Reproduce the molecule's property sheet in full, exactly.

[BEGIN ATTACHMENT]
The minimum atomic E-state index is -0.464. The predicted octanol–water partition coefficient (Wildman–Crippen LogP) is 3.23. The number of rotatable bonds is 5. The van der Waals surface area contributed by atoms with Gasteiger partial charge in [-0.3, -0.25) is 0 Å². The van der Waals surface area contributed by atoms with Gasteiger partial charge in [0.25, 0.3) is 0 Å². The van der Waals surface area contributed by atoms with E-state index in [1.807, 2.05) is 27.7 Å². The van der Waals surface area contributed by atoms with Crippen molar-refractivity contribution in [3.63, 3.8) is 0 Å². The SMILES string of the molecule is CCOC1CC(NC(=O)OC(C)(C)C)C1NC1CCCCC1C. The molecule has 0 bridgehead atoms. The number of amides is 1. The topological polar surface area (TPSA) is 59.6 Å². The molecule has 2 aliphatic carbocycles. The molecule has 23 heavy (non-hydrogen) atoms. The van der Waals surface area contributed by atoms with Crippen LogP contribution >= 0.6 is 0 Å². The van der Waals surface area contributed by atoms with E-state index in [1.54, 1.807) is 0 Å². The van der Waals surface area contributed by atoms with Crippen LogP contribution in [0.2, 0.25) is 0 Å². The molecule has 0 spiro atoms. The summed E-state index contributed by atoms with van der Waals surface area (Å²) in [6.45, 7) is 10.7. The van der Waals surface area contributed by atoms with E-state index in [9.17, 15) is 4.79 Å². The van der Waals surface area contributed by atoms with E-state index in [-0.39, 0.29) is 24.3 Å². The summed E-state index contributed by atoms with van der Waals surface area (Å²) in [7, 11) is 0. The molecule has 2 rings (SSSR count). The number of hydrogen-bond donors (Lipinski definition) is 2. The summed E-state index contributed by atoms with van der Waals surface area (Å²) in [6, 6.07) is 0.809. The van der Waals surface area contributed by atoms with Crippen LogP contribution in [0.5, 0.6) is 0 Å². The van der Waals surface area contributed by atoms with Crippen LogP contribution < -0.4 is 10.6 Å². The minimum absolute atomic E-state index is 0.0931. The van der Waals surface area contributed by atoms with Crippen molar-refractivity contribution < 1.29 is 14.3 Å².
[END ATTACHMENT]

The minimum atomic E-state index is -0.464. The predicted octanol–water partition coefficient (Wildman–Crippen LogP) is 3.23. The number of rotatable bonds is 5. The van der Waals surface area contributed by atoms with Gasteiger partial charge in [-0.3, -0.25) is 0 Å². The van der Waals surface area contributed by atoms with Gasteiger partial charge in [0.25, 0.3) is 0 Å². The van der Waals surface area contributed by atoms with E-state index in [1.807, 2.05) is 27.7 Å². The van der Waals surface area contributed by atoms with Crippen molar-refractivity contribution in [3.63, 3.8) is 0 Å². The SMILES string of the molecule is CCOC1CC(NC(=O)OC(C)(C)C)C1NC1CCCCC1C. The molecule has 0 bridgehead atoms. The number of amides is 1. The topological polar surface area (TPSA) is 59.6 Å². The molecule has 2 aliphatic carbocycles. The molecule has 23 heavy (non-hydrogen) atoms. The van der Waals surface area contributed by atoms with Crippen LogP contribution >= 0.6 is 0 Å². The van der Waals surface area contributed by atoms with E-state index in [1.54, 1.807) is 0 Å². The van der Waals surface area contributed by atoms with Crippen LogP contribution in [0.2, 0.25) is 0 Å². The molecule has 0 spiro atoms. The summed E-state index contributed by atoms with van der Waals surface area (Å²) in [6.45, 7) is 10.7. The van der Waals surface area contributed by atoms with E-state index in [9.17, 15) is 4.79 Å². The van der Waals surface area contributed by atoms with E-state index in [-0.39, 0.29) is 24.3 Å². The summed E-state index contributed by atoms with van der Waals surface area (Å²) in [7, 11) is 0. The molecule has 2 rings (SSSR count). The number of hydrogen-bond donors (Lipinski definition) is 2. The summed E-state index contributed by atoms with van der Waals surface area (Å²) in [6, 6.07) is 0.809. The van der Waals surface area contributed by atoms with Crippen LogP contribution in [0.5, 0.6) is 0 Å². The van der Waals surface area contributed by atoms with Crippen LogP contribution < -0.4 is 10.6 Å². The minimum absolute atomic E-state index is 0.0931. The van der Waals surface area contributed by atoms with Crippen molar-refractivity contribution < 1.29 is 14.3 Å².